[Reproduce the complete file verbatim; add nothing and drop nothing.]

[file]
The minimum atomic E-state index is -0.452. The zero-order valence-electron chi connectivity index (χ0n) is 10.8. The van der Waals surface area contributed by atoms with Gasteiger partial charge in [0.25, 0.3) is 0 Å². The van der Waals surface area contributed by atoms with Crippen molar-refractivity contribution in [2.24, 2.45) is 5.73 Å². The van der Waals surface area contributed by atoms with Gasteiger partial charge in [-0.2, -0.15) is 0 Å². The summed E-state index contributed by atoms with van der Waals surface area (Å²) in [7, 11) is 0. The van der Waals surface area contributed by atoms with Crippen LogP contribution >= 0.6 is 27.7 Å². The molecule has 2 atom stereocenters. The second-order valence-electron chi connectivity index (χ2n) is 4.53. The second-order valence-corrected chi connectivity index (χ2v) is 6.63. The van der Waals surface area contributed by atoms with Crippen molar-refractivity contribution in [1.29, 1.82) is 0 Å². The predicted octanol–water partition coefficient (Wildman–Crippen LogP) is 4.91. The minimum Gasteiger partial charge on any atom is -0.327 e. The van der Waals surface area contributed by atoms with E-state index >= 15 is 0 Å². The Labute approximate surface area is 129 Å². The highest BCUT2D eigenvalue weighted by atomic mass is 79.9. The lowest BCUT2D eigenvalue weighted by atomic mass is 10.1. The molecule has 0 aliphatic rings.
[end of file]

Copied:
The minimum atomic E-state index is -0.452. The zero-order valence-electron chi connectivity index (χ0n) is 10.8. The van der Waals surface area contributed by atoms with Gasteiger partial charge in [0.25, 0.3) is 0 Å². The van der Waals surface area contributed by atoms with Crippen molar-refractivity contribution in [2.24, 2.45) is 5.73 Å². The van der Waals surface area contributed by atoms with Gasteiger partial charge in [-0.2, -0.15) is 0 Å². The summed E-state index contributed by atoms with van der Waals surface area (Å²) in [7, 11) is 0. The van der Waals surface area contributed by atoms with Crippen LogP contribution >= 0.6 is 27.7 Å². The molecule has 2 atom stereocenters. The second-order valence-electron chi connectivity index (χ2n) is 4.53. The second-order valence-corrected chi connectivity index (χ2v) is 6.63. The van der Waals surface area contributed by atoms with Crippen molar-refractivity contribution in [1.29, 1.82) is 0 Å². The predicted octanol–water partition coefficient (Wildman–Crippen LogP) is 4.91. The minimum Gasteiger partial charge on any atom is -0.327 e. The van der Waals surface area contributed by atoms with E-state index >= 15 is 0 Å². The Labute approximate surface area is 129 Å². The highest BCUT2D eigenvalue weighted by atomic mass is 79.9. The lowest BCUT2D eigenvalue weighted by atomic mass is 10.1. The molecule has 0 aliphatic rings.